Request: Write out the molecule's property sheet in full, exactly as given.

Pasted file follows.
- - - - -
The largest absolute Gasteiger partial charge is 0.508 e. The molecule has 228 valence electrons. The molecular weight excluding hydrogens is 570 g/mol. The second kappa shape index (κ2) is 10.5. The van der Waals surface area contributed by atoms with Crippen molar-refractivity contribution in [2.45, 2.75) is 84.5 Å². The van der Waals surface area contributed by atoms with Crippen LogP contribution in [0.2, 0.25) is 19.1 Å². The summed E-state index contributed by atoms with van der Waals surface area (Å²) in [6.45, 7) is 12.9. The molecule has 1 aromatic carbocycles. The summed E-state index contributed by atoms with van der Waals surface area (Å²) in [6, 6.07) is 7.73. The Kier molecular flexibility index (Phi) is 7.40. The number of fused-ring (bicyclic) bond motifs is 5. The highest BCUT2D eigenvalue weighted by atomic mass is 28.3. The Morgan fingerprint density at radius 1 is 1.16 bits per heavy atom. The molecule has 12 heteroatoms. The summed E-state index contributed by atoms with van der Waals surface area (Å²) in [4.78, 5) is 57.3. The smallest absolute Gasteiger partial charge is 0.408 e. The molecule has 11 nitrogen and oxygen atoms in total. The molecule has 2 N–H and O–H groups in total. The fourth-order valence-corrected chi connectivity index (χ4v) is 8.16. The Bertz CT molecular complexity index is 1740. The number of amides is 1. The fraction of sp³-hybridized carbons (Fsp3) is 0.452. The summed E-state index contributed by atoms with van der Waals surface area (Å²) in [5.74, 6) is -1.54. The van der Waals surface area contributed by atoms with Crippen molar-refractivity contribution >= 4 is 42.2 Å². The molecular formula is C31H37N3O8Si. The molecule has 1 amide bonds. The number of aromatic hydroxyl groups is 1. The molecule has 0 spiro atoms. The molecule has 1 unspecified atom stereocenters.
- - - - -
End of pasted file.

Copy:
The largest absolute Gasteiger partial charge is 0.508 e. The molecule has 228 valence electrons. The molecular weight excluding hydrogens is 570 g/mol. The second kappa shape index (κ2) is 10.5. The van der Waals surface area contributed by atoms with Crippen molar-refractivity contribution in [2.45, 2.75) is 84.5 Å². The van der Waals surface area contributed by atoms with Crippen LogP contribution in [0.2, 0.25) is 19.1 Å². The summed E-state index contributed by atoms with van der Waals surface area (Å²) in [6.45, 7) is 12.9. The molecule has 1 aromatic carbocycles. The summed E-state index contributed by atoms with van der Waals surface area (Å²) in [6, 6.07) is 7.73. The Kier molecular flexibility index (Phi) is 7.40. The number of fused-ring (bicyclic) bond motifs is 5. The highest BCUT2D eigenvalue weighted by atomic mass is 28.3. The Morgan fingerprint density at radius 1 is 1.16 bits per heavy atom. The molecule has 12 heteroatoms. The summed E-state index contributed by atoms with van der Waals surface area (Å²) in [4.78, 5) is 57.3. The smallest absolute Gasteiger partial charge is 0.408 e. The molecule has 11 nitrogen and oxygen atoms in total. The molecule has 2 N–H and O–H groups in total. The fourth-order valence-corrected chi connectivity index (χ4v) is 8.16. The Bertz CT molecular complexity index is 1740. The number of amides is 1. The fraction of sp³-hybridized carbons (Fsp3) is 0.452. The summed E-state index contributed by atoms with van der Waals surface area (Å²) in [5.74, 6) is -1.54. The van der Waals surface area contributed by atoms with Crippen molar-refractivity contribution >= 4 is 42.2 Å². The molecular formula is C31H37N3O8Si. The molecule has 1 amide bonds. The number of aromatic hydroxyl groups is 1. The molecule has 0 spiro atoms. The molecule has 1 unspecified atom stereocenters.